The Shut Down... button of the security screen holds unexpected functions in terminal services sessions, including, for instance, disconnecting the session or user logoff. The latter can, of course, also be done using the Log Off... button. However, a user who is not member of a group with the relevant permissions cannot shut down the system. The same is true for the Shut Down option in the Start menu. (See Figure 8-2.) The significance of this button in the security screen and the Start menu is therefore quite confusing for many users and will need to be explained before terminal server technology can be rolled out in an enterprise.
At the beginning of a local Windows Server 2003 logon procedure, the password entered together with the user name is encrypted and compared to a reference saved on the system. After successful authentication, the WinLogon process creates an access token based on the user’s security identification (SID). Subsequently, an access control list is generated that has the same structure as the SID. WinLogon derives the access token from the security subsystem, which, in turn, is dependent on the Security Account Manager (SAM). As soon as the user is authenticated, WinLogon hands over the ACL and the access token to the Win32 subsystem.
Naturally, the Security Account Manager for local user accounts is an especially protected area of the registry. The security settings are basically reduced to two attributes: Read and Full Access. However, full access is granted only to the system; even administrators have very limited options. All other users and groups are totally excluded.
By taking a closer look at the extended security attributes of the registry, you will recognize the SAM database access options:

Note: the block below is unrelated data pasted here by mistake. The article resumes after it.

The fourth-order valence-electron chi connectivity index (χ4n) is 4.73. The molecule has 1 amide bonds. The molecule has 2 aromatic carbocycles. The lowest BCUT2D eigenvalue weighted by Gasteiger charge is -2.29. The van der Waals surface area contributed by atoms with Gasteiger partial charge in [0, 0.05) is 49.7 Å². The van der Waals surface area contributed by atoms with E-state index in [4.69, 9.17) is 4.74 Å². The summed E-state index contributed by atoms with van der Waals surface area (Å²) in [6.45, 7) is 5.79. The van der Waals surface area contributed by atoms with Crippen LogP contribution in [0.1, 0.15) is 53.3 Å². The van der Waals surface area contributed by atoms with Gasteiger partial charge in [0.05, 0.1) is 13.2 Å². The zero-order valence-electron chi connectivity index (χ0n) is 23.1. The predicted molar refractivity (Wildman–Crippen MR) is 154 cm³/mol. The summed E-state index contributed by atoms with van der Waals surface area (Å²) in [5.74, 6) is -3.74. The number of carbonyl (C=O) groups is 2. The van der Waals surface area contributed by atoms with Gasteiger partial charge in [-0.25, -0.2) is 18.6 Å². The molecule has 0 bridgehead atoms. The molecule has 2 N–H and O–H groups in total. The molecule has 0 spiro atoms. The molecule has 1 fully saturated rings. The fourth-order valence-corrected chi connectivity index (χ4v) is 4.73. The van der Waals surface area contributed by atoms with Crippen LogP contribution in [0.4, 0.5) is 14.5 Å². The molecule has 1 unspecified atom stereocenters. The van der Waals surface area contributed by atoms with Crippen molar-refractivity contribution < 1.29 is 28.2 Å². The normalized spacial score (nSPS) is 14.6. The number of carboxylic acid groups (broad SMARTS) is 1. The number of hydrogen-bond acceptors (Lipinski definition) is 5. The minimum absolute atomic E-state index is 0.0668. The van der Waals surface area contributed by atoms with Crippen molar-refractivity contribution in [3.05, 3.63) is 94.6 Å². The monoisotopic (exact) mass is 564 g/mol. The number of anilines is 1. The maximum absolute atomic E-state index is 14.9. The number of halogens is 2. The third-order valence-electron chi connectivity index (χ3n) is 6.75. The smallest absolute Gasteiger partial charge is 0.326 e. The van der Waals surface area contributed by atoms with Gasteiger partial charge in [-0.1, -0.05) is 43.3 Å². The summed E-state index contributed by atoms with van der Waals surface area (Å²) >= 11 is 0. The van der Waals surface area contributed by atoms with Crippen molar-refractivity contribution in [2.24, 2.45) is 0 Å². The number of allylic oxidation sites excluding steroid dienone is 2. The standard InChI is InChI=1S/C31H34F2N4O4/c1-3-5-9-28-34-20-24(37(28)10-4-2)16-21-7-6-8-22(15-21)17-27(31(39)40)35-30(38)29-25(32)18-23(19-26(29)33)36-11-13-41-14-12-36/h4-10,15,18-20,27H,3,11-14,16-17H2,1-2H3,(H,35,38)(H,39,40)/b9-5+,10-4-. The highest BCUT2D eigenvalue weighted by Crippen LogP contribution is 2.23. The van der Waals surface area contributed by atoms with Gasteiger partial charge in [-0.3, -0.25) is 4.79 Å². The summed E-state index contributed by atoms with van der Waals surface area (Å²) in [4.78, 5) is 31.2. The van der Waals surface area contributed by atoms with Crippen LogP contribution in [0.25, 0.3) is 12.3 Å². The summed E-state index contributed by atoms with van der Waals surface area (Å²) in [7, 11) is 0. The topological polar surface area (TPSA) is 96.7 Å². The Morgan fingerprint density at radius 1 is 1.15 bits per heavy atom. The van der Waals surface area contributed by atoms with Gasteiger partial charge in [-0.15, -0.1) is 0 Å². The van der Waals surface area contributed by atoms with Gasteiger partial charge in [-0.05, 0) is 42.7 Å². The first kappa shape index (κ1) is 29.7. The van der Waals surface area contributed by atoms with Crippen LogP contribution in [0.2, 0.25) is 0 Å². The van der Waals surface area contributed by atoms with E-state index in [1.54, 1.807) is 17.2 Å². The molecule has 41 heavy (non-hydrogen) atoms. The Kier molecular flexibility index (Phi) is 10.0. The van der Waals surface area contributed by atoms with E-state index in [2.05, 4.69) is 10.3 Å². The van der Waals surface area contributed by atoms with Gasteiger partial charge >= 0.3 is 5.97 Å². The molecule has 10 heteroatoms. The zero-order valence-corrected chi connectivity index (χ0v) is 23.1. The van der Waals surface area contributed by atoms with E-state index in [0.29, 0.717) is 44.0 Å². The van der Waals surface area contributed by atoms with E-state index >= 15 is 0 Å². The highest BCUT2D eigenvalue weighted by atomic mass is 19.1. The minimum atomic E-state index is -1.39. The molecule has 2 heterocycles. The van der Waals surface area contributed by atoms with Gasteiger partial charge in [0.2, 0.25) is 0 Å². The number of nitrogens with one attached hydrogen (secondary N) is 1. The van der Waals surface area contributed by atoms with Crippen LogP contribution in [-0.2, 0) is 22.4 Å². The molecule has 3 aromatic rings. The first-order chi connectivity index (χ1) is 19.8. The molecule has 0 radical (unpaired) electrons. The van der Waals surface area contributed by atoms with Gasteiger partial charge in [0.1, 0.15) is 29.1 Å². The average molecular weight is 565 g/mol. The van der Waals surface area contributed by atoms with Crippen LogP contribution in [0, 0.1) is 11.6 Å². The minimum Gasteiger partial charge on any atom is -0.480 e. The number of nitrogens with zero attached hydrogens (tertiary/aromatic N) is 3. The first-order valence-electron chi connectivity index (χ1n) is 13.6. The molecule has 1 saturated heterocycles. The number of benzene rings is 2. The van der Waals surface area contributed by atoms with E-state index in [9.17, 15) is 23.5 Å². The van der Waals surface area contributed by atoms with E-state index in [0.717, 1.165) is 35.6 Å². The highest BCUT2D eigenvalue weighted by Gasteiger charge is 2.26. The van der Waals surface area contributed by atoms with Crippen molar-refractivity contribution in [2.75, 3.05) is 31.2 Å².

Query value system only
Set value system only
Create subkey system only
Enumerate subkey system only
Notify system only
Create link system only
Delete system only
Write DAC (access control list) system and administrators
Write owner system only
Read control system and administrators
For logon via the network, the password is conveyed via multiple-encrypted transmission. Single encryption would allow the password to be intercepted and reused and is also a rather outdated method. Other very powerful encryption methods exist. One of the older methods is called Challenge-Response, formerly used for Windows NT and for the historic LAN Manager. The server transmits a single key to the client where a user requests authentication. With this key, the client creates a hash value of the password after default encryption and transmits it to the server, which waits for the hash value for a preset time. The server then creates the same hash value of the encrypted local password and compares the two. If they are identical, authentication is successful. Using the single key precludes the same (encrypted) password character string from being transmitted more than once over the network.
A hash value is a cryptographic fingerprint that unmistakably identifies a character string or file. It is impossible to reconstruct the original data from the hash value.
With the Active Directory came a much more powerful remote logon method: Kerberos. Kerberos is based on Internet RFC 1510, with the corresponding Kerberos service (Kdcsvc.dll) executed on a domain controller under Windows 2000 Server or Windows Server 2003. Kerberos uses TCP/IP port 88 for communication between clients and domain controller.
Kerberos is based on what is commonly called the ticketing method. A ticket master on a domain controller issues a user-specific ticket upon logon. This ticket is then used for authentication and authorization purposes on other computer nodes involved. The initial transmission of user name and password is similar to the Challenge-Response method. However, with Kerberos, information is not aligned with the Security Account Manager but with the user objects in the Active Directory. The instance that handles this process is the Active Directory Server (\Windows\System32\Ntdsa.dll) located on the domain controller.